By Andrew Torchia and Bernardo Vizcaino
In Dubai’s decades-old Gold Souk, customers from around the world haggle over bangles and necklaces. Elsewhere in the emirate, the region’s top center for gold trade, bullion is playing a new role in financial engineering
A local start-up company founded last year, OneGram, is issuing a gold-backed cryptocurrency – part of efforts to convince Muslims that investing in cryptocurrencies complies with their faith.
The global surge of interest in bitcoin, ethereum and other cryptocurrencies extends into the Gulf and southeast Asia, the main centers of Islamic finance.
But because they are products of financial engineering and objects of speculation, cryptocurrencies sit uneasily with Islam. Sharia principles, in addition to banning interest payments, emphasize real economic activity based on physical assets and frown on pure monetary speculation.
That has triggered debate among Islamic scholars over whether cryptocurrencies are religiously permissible. Cryptocurrency companies are seeking to sway the debate by launching instruments based on physical assets and certified as valid by Islamic advisors.
Each OneGram cryptocurrency unit is backed by at least a gram of physical gold stored in a vault. The idea is to limit speculation.
“Gold was among the first forms of money in Islamic societies so this is appropriate,” said Ibrahim Mohammed, the Briton who founded the firm with other investors last year.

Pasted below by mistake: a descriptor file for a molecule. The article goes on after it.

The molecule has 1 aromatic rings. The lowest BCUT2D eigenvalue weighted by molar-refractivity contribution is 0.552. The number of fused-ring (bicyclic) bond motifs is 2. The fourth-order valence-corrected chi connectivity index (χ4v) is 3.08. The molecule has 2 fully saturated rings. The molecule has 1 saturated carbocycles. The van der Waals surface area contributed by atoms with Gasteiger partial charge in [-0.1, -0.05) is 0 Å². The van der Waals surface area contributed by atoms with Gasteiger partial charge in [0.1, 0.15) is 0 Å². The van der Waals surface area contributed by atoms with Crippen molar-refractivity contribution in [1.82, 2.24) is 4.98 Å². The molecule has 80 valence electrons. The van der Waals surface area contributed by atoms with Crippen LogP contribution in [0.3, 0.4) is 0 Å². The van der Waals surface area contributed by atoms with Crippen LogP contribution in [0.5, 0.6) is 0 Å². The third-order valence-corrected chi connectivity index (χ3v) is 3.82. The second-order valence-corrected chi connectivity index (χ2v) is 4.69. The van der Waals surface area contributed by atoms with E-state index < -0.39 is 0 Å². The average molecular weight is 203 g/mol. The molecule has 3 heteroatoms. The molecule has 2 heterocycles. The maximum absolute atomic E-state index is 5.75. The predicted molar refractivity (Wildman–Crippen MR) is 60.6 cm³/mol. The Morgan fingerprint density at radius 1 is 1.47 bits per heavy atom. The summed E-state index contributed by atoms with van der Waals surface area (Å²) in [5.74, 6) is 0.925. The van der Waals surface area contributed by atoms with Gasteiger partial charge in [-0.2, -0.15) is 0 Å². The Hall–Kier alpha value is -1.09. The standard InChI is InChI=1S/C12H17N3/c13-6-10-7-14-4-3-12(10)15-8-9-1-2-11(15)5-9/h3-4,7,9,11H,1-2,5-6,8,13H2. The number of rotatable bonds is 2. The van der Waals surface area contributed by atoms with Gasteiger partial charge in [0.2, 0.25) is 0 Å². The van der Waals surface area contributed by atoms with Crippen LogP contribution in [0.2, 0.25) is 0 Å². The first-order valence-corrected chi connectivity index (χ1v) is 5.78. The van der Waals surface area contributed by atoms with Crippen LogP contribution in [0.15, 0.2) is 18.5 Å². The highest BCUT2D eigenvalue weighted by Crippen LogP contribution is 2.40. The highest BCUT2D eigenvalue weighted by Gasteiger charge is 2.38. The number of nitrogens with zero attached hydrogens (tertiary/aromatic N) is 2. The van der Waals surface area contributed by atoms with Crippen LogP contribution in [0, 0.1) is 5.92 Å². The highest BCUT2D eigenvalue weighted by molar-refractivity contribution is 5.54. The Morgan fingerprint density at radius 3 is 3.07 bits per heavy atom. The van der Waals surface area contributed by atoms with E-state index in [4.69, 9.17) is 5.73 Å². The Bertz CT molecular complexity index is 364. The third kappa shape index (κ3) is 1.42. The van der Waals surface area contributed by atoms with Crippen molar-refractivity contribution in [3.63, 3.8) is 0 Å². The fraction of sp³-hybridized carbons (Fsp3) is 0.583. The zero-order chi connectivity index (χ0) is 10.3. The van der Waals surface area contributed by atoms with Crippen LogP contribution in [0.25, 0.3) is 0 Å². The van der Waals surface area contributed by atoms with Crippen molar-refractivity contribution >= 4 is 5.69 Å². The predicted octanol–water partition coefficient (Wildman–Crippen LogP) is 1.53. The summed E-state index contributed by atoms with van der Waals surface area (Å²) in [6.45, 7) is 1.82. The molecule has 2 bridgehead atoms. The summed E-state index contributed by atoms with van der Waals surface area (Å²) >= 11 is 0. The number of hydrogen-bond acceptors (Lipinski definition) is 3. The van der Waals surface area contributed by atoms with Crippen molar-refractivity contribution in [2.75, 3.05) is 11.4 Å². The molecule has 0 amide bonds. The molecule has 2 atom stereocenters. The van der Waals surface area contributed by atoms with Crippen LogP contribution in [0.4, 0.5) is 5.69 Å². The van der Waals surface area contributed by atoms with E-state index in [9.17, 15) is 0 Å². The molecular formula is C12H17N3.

“We are trying to prove rules and regulations from sharia are fully compatible with digital blockchain technology.”
Tens of millions of dollars worth of the currency have been issued so far. About 60 percent of the planned number of coins remains to be sold; OneGram hopes to issue them all before listing them on exchanges around end-May.
OneGram obtained a ruling that its cryptocurrency conforms with Islamic principles from Dubai-based Al Maali Consulting.
It is one of dozens of advisory firms around the world that offer their opinion on whether financial instruments meet sharia standards.
In Malaysia, HelloGold launched an initial offer of its gold-backed cryptocurrency in October, receiving approval from Islamic scholars at Kuala Lumpur-based Amanie Advisors.
Manuel Ho, HelloGold’s chief marketing officer, said its coin was Islamic as transactions occurred within a defined period, making them less volatile and addressing the issue of ambiguity of pricing.
Among other experiments, United Arab Emirates-based Halal Chain conducted an initial coin offer in December which is linked to data on Islamically permissible goods.
Only around 20 to 30 percent of banking in the Gulf and southeast Asia follows Islamic principles; many Muslims use conventional finance if it offers higher returns or more convenience.
But the issue of religious permissibility is influential and could determine whether Islamic funds and institutions, which are formally committed to sharia principles, deal in cryptocurrencies.
“One of the biggest difficulties is that there is so much to talk about, and so little certainty in the way crypto will be playing out,” said Ziyaad Mahomed of HSBC Amanah in Malaysia. He chairs its sharia committee, which oversees Islamic transactions.
Keep reading …